The idea of interviews didn’t scare me but thinking about the people on the other side who would be judging my performance made me nervous. See, you can hide behind a UCAS number and a personal statement, but once you enter an interview room, every aspect of your being is laid bare in front of the interviewers for scrutiny. I had straightened my already relaxed hair specially for the occasion, somehow hoping it might offset whatever misconceptions they might already have of my dark skin. The students did their best to calm us down, talking about how everyone was on our side and wanted us here. Alas, it did nothing to undo the tightening knots in my stomach as I repeatedly pushed my glasses up my sweat ridden nose.
I had straightened my already relaxed hair specially for the occasion, somehow hoping it might offset whatever misconceptions they might already have of my dark skin.
The actual interview went fine. It was a series of 10-minute stations with different scenarios in each. I was caught off guard when there was an ethics station. The interviewer kept pushing me on the same question I didn’t know the answer to, and I couldn’t tell if he was trying to help, or if he enjoyed seeing me squirm in my seat. Those 10 minutes crawled by as I prayed to God that the ground would swallow me there and then. Once the interview was done, I saw the other black student on my way out and yelled “see you in September!” across the corridor, hoping saying it out loud would cement it as truth.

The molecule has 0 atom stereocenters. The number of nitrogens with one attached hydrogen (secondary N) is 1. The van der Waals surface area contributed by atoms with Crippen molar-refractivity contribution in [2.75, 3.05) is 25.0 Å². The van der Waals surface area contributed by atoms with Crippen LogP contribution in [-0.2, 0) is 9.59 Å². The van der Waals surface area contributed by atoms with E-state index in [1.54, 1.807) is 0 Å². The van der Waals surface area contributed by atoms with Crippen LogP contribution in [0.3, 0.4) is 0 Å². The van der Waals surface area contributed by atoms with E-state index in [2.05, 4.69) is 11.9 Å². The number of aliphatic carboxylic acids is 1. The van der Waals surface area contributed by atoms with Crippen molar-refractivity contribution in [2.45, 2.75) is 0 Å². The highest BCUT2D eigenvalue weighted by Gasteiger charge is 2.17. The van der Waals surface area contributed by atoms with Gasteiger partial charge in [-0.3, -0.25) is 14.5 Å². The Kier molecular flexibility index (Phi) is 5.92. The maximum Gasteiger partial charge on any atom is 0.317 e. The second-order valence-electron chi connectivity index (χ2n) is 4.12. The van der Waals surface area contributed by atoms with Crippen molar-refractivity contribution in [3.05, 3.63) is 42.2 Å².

I got my offer a week later. I cried – it felt like a massive weight had been taken off me. Only for another one to be put back on once I remembered the final exams that needed to be passed in order to get there. Thankfully, those also went ok too, and I was off to the University of Nottingham to study Medicine for 5 years. I didn’t know what to expect when I started, but I knew it was going to be a lot of work.